Rabbi Haim Amsalem
Rabbi Haim AmsalemFlash 90

Former MK and founder of the Am Shalem movement Rabbi Haim Amsalem is looking to return to the Knesset, five years after his party failed to cross the electoral threshold.

Twice elected to the Knesset as part of the Shas party, Rabbi Amsalem bolted Shas, claiming that the haredi party had taken “extreme” positions on issues relating to the relationship between religion and state, army service for haredi men, higher education for the haredi sector, and state conversions to Judaism.

Calling for a return to what he called the “tradition of moderation” in the Sephardi religious community, Amsalem formed the “Am Shalem” (Whole People) movement, and ran for Knesset on the Am Shalem list in January 2013.

The new faction received less than 46,000 votes, or roughly 1.2% of the 3.83 million ballots cast, failing to pass the 2.0% minimum electoral threshold.

Amsalem briefly joined the Likud party, before becoming a member of the Jewish Home party.

In November 2017, however, Amsalem left the Jewish Home, claiming that party leaders had treated his movement with condescension, disregard, and a cold shoulder.”

"We came with the intention of 'restoring the crown to its former glory' (changing the context of late Chief Rabbi Ovadia Yosef's expression for outreach to Sephardic non-observant Israelis to his own goals ed.), returning the Sephardim to the course from which they've strayed in recent years. Returning to the path of Zionism, Torah and IDF service as a sacred value, defining Jewish identity, moderation and tolerance, and other values we have been fighting for all these years," Amsalem said.

"For our part, we tried to advance the ideas of our movement within the framework of the Jewish Home, but after two years we have realized that the possibility of working for our goals is only feasible within the framework of an independent party."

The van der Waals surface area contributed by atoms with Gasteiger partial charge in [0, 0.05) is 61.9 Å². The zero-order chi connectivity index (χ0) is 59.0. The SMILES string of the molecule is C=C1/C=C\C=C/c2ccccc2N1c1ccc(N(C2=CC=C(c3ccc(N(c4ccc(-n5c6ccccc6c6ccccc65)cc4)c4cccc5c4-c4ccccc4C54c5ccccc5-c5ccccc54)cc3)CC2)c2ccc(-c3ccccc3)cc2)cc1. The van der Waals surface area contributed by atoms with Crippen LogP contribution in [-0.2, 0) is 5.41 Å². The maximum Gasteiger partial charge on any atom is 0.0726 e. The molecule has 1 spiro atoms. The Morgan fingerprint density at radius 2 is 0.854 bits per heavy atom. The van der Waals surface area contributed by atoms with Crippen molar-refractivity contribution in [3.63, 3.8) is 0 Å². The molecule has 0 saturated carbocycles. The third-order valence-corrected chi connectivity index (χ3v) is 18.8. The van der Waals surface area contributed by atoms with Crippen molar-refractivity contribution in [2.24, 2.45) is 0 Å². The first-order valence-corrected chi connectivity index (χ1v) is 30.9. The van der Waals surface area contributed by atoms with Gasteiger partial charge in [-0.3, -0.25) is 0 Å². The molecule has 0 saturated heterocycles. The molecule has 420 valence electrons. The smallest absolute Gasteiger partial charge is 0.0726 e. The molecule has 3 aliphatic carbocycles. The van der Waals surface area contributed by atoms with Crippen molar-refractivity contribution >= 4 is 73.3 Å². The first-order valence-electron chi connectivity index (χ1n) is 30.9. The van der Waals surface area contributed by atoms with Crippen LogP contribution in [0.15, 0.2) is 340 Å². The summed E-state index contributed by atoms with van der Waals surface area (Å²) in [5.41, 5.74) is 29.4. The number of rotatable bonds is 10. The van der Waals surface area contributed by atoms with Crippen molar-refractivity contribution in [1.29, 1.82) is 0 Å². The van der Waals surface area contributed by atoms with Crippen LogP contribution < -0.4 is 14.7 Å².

On Saturday night, Rabbi Amsalem announced that he would run again for the Knesset at the head of the Am Shalem party in the next election cycle. A new Knesset election must be held no later than November 2019.

Speaking at a memorial event marking the 137th anniversary of the passing of Rabbi Yaakov Abuhatzeira, Rabbi Amsalem said supporters had been pushing him to run again as an independent.

“Everyone has been hinting to me and nudging me, asking me what I’m doing,” being politically inactive, “so I’m telling you all now that, God-willing, we will be ready for the next election.”

While Amsalem came relatively close to passing the 2.0% electoral threshold in 2013, he now faces a 3.25% threshold for entering the Knesset – more than two points higher than the 1.2% his party received in 2013.

Recently, former Shas chief Eli Yishai, who bolted the party ahead of the 2015 election and ran on the Yahad list, announced he would run on the Yahad list in the next election.

In 2015, Yahad ran on a joint list with the Otzma Yehudit party, led by former Kach party activists including one-time National Union MK Michael Ben-Ari and Baruch Marzel, as well as attorney Itamar Ben-Gvir.

While most polls showed Yahad crossing the 3.25% minimum electoral threshold required to enter the Knesset, the party came up short, receiving 125,158 votes, or about 2.97% of all valid ballots and about 13,000 short of the threshold.

Other reports indicate, however, Yishai may be returning to Shas, amid negotiations between the spiritual leaders of the two factions.